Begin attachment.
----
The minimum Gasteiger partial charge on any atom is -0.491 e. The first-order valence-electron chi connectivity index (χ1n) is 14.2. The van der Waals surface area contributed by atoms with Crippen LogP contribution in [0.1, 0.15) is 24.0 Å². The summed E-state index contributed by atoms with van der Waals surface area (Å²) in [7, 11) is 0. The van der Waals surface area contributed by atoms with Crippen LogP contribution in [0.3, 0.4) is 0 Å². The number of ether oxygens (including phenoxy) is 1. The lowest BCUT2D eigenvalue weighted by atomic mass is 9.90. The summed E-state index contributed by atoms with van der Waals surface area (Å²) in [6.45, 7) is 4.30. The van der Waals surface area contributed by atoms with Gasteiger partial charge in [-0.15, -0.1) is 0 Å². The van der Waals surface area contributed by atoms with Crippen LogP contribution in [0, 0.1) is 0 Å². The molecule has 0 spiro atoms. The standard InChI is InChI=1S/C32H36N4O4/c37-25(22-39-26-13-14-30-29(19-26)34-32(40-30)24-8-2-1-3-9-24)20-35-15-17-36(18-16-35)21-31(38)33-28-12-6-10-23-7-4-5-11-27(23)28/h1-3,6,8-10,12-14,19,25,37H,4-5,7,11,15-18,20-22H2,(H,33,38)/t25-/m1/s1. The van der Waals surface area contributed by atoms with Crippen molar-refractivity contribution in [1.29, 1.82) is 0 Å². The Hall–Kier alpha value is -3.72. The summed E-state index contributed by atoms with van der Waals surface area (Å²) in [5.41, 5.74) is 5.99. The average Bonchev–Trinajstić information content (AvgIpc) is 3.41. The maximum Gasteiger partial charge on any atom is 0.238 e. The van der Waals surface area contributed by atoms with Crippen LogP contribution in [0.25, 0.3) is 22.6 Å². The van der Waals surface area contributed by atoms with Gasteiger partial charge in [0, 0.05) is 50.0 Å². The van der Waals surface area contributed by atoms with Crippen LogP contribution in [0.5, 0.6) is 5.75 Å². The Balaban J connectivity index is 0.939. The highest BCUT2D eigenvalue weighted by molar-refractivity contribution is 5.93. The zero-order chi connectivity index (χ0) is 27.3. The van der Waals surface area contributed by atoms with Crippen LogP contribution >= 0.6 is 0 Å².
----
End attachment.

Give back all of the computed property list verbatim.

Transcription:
The minimum Gasteiger partial charge on any atom is -0.491 e. The first-order valence-electron chi connectivity index (χ1n) is 14.2. The van der Waals surface area contributed by atoms with Crippen LogP contribution in [0.1, 0.15) is 24.0 Å². The summed E-state index contributed by atoms with van der Waals surface area (Å²) in [7, 11) is 0. The van der Waals surface area contributed by atoms with Crippen LogP contribution in [0.3, 0.4) is 0 Å². The number of ether oxygens (including phenoxy) is 1. The lowest BCUT2D eigenvalue weighted by atomic mass is 9.90. The summed E-state index contributed by atoms with van der Waals surface area (Å²) in [6.45, 7) is 4.30. The van der Waals surface area contributed by atoms with Gasteiger partial charge in [-0.15, -0.1) is 0 Å². The van der Waals surface area contributed by atoms with Crippen LogP contribution in [0, 0.1) is 0 Å². The molecule has 0 spiro atoms. The standard InChI is InChI=1S/C32H36N4O4/c37-25(22-39-26-13-14-30-29(19-26)34-32(40-30)24-8-2-1-3-9-24)20-35-15-17-36(18-16-35)21-31(38)33-28-12-6-10-23-7-4-5-11-27(23)28/h1-3,6,8-10,12-14,19,25,37H,4-5,7,11,15-18,20-22H2,(H,33,38)/t25-/m1/s1. The van der Waals surface area contributed by atoms with Crippen molar-refractivity contribution in [1.29, 1.82) is 0 Å². The Hall–Kier alpha value is -3.72. The summed E-state index contributed by atoms with van der Waals surface area (Å²) in [5.41, 5.74) is 5.99. The average Bonchev–Trinajstić information content (AvgIpc) is 3.41. The maximum Gasteiger partial charge on any atom is 0.238 e. The van der Waals surface area contributed by atoms with Crippen LogP contribution in [0.25, 0.3) is 22.6 Å². The van der Waals surface area contributed by atoms with Gasteiger partial charge in [0, 0.05) is 50.0 Å². The van der Waals surface area contributed by atoms with Crippen LogP contribution in [0.5, 0.6) is 5.75 Å². The Balaban J connectivity index is 0.939. The highest BCUT2D eigenvalue weighted by molar-refractivity contribution is 5.93. The zero-order chi connectivity index (χ0) is 27.3. The van der Waals surface area contributed by atoms with Crippen LogP contribution >= 0.6 is 0 Å².